We totally agree with Chris. We cringed as we watched the half time show — missed cues, lack of vocal compression on a singer, and a television audio mix that had the depth of a bad IEM mix… so what happened?
We don’t know what went wrong and we’re not going to be quick to judge. However, there are a few lessons that can be learned:
- You never know what could happen, the quality of audio production can tank for a variety of reasons. If everything turns south always have a back up plan.
- Someone could easily change a setting on the recording device, it’s important to know the equipment well enough to quickly identify and fix it.
- Things come up, it’s important to have a fill in engineer available just in case you fall ill or have a family emergency.
- In the case of submixes…imagine if the drummer’s small stage mixer was sending a terrible mix during the first set of the service. Know what to do to fix it!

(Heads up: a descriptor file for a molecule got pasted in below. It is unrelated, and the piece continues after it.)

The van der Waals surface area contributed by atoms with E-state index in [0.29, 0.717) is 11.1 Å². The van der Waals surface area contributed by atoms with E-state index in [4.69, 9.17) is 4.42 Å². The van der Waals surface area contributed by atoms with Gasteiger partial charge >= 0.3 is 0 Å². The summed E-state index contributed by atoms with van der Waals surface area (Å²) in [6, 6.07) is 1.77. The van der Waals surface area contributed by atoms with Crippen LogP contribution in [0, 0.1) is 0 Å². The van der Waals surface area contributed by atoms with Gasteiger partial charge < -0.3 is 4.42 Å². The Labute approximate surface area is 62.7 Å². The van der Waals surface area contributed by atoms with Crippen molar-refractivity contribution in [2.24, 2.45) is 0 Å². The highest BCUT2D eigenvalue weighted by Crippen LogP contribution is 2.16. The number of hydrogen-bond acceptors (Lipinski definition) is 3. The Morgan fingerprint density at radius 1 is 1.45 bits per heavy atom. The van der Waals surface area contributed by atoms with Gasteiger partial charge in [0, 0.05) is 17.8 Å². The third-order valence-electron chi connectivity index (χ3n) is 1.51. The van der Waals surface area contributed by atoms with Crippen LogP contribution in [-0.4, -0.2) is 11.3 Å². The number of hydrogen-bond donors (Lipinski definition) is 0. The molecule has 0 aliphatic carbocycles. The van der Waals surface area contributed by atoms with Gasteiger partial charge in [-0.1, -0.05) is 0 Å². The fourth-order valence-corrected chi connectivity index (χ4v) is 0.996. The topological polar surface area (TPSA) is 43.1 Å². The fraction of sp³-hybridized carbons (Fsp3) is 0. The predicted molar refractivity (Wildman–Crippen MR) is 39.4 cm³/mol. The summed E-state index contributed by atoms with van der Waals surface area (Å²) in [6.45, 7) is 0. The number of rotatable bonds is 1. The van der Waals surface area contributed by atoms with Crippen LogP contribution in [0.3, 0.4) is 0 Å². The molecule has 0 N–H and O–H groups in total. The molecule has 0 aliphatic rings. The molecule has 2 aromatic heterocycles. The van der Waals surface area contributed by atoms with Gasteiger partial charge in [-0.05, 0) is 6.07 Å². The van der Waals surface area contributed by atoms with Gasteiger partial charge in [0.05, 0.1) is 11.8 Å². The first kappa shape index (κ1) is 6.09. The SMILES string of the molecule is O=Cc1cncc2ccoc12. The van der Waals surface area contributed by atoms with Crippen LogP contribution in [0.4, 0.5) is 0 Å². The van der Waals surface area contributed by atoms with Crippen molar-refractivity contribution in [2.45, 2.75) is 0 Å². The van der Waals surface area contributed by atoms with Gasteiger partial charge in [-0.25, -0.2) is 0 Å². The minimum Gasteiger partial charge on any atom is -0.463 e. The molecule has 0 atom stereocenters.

- Imagine if your digital mixer had the settings reset (and you lost the saved setting). Could you rebuilt the mix from scratch during the first song? What would you prioritize?
Better to learn from someone else’s mistake … it all goes back to the Boy Scout motto…always be prepared.
Original article written by Chris Huff of Behind the Mixer
2010 was one AMAZING year for us. Plain and simple, it’s going down in the books as the start of some amazing things. We wanted to take a few moments to say a heartfelt thank you to each and every client and partner that supported us in 2010.
Our biggest news this past year was launching our new website. We have so much to be grateful for. Our client list continues to grow and we have had the privilege of providing sound reinforcement from some seriously talented people!
We look forward to what’s to come in 2011!
Happy New Year!